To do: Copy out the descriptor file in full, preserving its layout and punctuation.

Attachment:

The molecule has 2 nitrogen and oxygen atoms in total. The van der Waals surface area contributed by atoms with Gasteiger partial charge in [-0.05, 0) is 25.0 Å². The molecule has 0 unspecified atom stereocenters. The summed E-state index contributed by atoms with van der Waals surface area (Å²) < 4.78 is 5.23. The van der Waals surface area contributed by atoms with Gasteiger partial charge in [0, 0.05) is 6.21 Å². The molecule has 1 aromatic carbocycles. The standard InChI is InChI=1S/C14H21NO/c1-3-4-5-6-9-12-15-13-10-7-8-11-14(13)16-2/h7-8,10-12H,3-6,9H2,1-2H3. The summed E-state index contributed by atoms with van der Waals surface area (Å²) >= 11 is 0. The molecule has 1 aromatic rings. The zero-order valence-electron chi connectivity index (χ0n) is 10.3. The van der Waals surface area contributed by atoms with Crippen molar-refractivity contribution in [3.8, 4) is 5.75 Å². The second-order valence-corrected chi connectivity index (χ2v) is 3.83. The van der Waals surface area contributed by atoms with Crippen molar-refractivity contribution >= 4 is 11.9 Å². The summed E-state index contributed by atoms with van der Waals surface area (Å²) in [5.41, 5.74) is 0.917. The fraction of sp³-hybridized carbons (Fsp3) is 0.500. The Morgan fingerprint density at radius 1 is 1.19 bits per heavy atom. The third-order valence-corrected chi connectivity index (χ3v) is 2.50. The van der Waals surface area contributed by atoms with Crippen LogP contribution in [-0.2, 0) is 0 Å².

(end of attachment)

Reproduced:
The molecule has 2 nitrogen and oxygen atoms in total. The van der Waals surface area contributed by atoms with Gasteiger partial charge in [-0.05, 0) is 25.0 Å². The molecule has 0 unspecified atom stereocenters. The summed E-state index contributed by atoms with van der Waals surface area (Å²) < 4.78 is 5.23. The van der Waals surface area contributed by atoms with Gasteiger partial charge in [0, 0.05) is 6.21 Å². The molecule has 1 aromatic carbocycles. The standard InChI is InChI=1S/C14H21NO/c1-3-4-5-6-9-12-15-13-10-7-8-11-14(13)16-2/h7-8,10-12H,3-6,9H2,1-2H3. The summed E-state index contributed by atoms with van der Waals surface area (Å²) >= 11 is 0. The molecule has 1 aromatic rings. The zero-order valence-electron chi connectivity index (χ0n) is 10.3. The van der Waals surface area contributed by atoms with Crippen molar-refractivity contribution in [3.8, 4) is 5.75 Å². The second-order valence-corrected chi connectivity index (χ2v) is 3.83. The van der Waals surface area contributed by atoms with Crippen molar-refractivity contribution >= 4 is 11.9 Å². The summed E-state index contributed by atoms with van der Waals surface area (Å²) in [5.41, 5.74) is 0.917. The fraction of sp³-hybridized carbons (Fsp3) is 0.500. The Morgan fingerprint density at radius 1 is 1.19 bits per heavy atom. The third-order valence-corrected chi connectivity index (χ3v) is 2.50. The van der Waals surface area contributed by atoms with Crippen LogP contribution in [-0.2, 0) is 0 Å².